Index
Ep Defined | Getting Started | Working in the EP Lab
Right Atrium | Right Ventricle | Left Atrium | Left Ventricule | Cardiac Conduction | Cardiac Cell Properties | Action Potential | Sympathetic or Not | Med Page
Electrograms Defined | Recording Modes | Electrode Spacing | Filters | EGM Interpretation | Arrhythmia Analysis
The Physical Lab | Tools of the Trade
Setting Up | Catheter Placement | Baseline Measurement | SNRT | Conduction Study | Arrhythmia Induction | Pacing Protocols | Ablation | Tilt Table | Secrets to Success
Bradycardia | Atrial Tach | Atrial Flutter | Atrial Fibrillation | AVNRT | AVRT | Ventricular Tachycardia
Surface ECG's | Intracardiac Questions | Med Challenge | Advanced

Tools of the Trade - Recording Systems

Recording Systems

          The purpose of an electrophysiology study is to identify the source of abnormal cardiac rhythms, or arrhythmias. To achieve this, the electrophysiologist records information about the electrical activity of the patient’s heart. Signals from the surface electrocardiogram and intracardiac signals from catheters placed inside the heart allow the physician to determine where any abnormal signals originate. Once the origin of an abnormal rhythm is located, it is often possible to ablate these cells and eliminate the arrhythmia.
          Documenting the signals during an EP study is accomplished using a specialized recording system designed specifically for this type of medical procedure. There are several different companies that make and sell EP recording systems. While all of these systems perform basically the same functions, each company’s product has slightly different setups. Some of these differences will be addressed following the overview of general system functions.

Recording System Overview

          Every EP recording system will have similar basic functions that are presented in a format that is determined by the manufacturer. This section lists some of the primary functions that these systems should contain. There is also a list of tools that these systems may or may not have. If you are considering purchasing an EP recording system, be sure to do a thorough comparison of all the systems available.

System structure

Computer – All the EP recording systems available are computer based, most on windows based software. When comparing different companies products, it is advisable to consider processing capabilities, software platform stability and integration capabilities. As EP expands, the functionality of these systems can become dependant upon the expandability and integration capabilities that each provide.
Software – While the basic computer functionality on most EP recording systems is relatively similar, the application software can provide major differences in how each system performs. The type and number of tools used in electrophysiology procedures is extensive. How the application is set up will have a significant impact on the ease of use of the system utilized. Each application will have similar functions along with product specific features. When considering a purchase, overall functionality along with ease of use should both be given strong consideration.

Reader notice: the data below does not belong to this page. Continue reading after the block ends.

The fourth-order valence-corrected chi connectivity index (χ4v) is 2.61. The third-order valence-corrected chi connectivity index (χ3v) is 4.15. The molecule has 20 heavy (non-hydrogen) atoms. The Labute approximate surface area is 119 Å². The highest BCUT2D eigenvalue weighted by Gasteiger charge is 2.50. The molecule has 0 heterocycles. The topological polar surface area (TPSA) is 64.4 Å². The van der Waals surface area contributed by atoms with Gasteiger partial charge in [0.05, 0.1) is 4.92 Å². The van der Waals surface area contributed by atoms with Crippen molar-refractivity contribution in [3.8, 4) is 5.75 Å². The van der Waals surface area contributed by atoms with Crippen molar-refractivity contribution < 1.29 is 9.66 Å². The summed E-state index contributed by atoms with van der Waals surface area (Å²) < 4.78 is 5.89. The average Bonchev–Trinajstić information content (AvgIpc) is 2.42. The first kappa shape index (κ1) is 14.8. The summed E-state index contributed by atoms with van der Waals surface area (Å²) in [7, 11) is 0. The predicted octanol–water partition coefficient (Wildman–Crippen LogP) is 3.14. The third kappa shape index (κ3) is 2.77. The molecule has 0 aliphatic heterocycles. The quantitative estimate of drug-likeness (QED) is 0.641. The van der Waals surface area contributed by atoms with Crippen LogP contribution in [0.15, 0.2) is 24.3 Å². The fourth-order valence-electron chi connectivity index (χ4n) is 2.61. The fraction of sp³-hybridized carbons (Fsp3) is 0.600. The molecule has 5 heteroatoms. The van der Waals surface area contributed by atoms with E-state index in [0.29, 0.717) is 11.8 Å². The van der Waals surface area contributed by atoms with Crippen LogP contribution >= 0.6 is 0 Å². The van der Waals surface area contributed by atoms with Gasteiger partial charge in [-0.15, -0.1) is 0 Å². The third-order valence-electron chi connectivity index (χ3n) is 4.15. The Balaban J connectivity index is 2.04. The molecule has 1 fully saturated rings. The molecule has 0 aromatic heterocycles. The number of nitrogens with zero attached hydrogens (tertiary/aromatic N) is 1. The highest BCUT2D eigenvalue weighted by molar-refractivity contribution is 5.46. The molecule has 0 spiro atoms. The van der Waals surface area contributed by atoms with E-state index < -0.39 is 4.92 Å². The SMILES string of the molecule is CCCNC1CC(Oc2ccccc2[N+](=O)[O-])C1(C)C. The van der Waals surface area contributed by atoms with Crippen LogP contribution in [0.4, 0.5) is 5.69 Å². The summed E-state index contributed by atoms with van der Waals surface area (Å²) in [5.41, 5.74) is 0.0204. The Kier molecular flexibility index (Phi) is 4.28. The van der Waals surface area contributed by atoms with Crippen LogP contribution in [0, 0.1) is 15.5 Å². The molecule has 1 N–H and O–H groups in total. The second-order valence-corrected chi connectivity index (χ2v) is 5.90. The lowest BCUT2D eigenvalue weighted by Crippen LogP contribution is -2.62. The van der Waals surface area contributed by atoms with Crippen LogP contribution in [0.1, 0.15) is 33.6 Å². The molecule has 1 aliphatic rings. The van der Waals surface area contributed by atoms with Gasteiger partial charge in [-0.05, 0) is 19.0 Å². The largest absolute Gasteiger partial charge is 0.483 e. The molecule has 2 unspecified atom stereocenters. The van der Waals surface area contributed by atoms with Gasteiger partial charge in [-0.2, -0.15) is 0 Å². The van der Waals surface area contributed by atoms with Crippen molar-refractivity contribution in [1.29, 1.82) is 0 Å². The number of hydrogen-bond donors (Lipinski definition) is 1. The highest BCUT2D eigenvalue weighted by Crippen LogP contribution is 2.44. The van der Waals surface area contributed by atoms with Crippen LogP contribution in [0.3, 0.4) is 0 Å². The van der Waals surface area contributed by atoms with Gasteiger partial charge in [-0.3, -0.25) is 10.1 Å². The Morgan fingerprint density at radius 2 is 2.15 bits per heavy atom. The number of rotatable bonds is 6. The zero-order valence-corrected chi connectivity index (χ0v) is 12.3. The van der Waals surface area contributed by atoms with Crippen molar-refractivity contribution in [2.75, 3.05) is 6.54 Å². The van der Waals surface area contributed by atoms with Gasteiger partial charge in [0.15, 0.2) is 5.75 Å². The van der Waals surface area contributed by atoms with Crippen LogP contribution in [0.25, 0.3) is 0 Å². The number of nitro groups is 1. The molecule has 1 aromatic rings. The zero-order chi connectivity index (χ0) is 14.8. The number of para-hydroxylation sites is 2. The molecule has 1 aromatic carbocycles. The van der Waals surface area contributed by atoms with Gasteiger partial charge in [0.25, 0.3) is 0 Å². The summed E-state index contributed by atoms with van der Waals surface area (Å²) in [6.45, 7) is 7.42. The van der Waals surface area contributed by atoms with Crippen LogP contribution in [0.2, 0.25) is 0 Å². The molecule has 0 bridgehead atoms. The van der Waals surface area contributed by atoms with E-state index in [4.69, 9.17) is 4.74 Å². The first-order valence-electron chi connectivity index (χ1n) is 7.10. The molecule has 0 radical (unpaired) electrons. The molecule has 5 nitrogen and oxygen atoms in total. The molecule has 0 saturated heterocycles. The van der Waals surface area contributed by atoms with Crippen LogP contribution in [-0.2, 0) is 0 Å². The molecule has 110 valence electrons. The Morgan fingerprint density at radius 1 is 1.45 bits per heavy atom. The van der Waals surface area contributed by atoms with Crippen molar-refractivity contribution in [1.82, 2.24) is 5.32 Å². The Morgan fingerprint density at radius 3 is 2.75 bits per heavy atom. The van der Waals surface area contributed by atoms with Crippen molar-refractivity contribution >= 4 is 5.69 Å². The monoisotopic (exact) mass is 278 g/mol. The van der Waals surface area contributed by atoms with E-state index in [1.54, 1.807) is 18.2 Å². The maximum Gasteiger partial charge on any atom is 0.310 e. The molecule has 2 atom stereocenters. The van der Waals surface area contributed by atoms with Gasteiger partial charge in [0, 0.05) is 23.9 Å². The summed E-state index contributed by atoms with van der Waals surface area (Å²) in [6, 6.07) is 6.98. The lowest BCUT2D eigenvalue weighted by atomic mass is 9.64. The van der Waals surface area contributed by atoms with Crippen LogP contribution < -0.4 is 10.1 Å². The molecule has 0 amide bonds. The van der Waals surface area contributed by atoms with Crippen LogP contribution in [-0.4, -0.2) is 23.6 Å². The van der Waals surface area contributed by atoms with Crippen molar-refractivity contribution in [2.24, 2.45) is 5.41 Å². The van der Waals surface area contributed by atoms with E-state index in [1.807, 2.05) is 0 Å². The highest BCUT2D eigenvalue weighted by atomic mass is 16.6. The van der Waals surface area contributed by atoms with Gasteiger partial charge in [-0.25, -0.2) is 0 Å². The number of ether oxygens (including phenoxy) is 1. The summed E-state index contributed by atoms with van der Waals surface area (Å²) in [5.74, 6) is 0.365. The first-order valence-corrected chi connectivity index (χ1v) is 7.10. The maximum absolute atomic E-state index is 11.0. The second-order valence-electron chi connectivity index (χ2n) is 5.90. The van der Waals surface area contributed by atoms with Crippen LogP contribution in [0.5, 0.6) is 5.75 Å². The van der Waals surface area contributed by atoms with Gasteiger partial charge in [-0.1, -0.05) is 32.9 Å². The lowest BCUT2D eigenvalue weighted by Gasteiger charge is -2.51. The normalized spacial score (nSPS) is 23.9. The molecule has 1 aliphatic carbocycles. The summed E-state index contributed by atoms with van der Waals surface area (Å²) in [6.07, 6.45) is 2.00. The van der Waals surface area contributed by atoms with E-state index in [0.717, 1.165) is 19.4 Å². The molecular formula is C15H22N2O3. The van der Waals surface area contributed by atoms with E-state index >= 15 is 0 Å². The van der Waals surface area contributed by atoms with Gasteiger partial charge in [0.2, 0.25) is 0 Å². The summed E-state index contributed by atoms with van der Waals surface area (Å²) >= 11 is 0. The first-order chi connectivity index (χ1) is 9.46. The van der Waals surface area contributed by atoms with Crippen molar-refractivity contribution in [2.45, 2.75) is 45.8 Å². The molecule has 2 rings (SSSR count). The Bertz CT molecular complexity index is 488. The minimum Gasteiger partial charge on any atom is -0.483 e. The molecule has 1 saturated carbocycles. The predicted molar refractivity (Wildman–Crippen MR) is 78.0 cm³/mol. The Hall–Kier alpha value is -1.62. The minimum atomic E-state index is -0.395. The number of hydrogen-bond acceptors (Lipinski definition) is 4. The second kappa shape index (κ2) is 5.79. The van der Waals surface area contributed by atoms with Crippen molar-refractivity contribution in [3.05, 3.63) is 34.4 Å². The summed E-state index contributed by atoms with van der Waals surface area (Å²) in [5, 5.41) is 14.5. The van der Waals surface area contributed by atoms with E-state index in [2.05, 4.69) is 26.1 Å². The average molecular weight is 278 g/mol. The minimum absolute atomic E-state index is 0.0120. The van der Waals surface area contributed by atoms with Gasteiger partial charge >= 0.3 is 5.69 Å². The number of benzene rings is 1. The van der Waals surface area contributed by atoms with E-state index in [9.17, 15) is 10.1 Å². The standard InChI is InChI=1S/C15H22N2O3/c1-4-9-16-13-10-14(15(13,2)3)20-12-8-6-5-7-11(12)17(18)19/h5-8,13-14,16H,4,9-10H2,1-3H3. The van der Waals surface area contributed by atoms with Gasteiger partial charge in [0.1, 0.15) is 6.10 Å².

Patient / Procedure Database – This is one area where it is difficult to demonstrate the superiority of one product over another. Patient and procedural data entry is a relatively standard process. It is in integration that specific systems can provide a level of functionality that differentiates one product from another. When looking at the various EP recording systems, consider what tools have been provided to make data entry easier and more accurate. Does the system being considered integrate with hospital information systems or with additional equipment in the lab? Each time data has to be entered is another opportunity for error. Ideally, every system in the EP lab should be capable of retrieving patient information from a common source such as the hospitals primary data management system.
Signal Inputs – During EP procedures, a variety of different signals are collected for analysis. These signals primarily include surface and intracardiac electrograms. Additional signals from cardiac stimulators, arterial pressure lines, O2 saturation monitors and blood pressure cuffs may be utilized. As far as signal input goes, limitation is the key factor to avoid. Given the processing power of computers in today’s market, any limitations on signal inputs would almost certainly be due to poor hardware or software design. When evaluating an EP recorder, be sure to look carefully at some of the following items;

What is the total number of signal input channels available? The ideal recording system should provide the following as the minimum number of different inputs;

- 12 Surface ECG Leads - The inputs for the surface ECG should not diminish the number of intracardiac channels available.

- 2 pressure waveform traces

- 2-4 pacing channels

- 64 intracardiac signal input channels. This number represents the absolute minimum that should be considered and is based upon the following formula; (4 RA) + (4 His) + (4 RV) + (10 CS) + (4 RF) + (20-24 Specialty Catheter) = 50 Specialty catheters are designed for specific purposes and can have from 20 to 24 or more electrodes. Examples of some of these catheters are the Reflexion Spiral (St. Jude) or the Halo (J&J). If you have any physicians that use the 64 electrode Basket Catheter (EPT) you should look at a system that offers around 120 channels. Note that you will rarely use all of the intracardiac channels available to you. There are, however, times you when the flexability of having this number of channels will make life in the EP Lab much easier.

 

The EP Lab would like to display images of various equipment used in EP Labs. If you have an image you would like to see in this section, please contact us by clicking on Submit Information .

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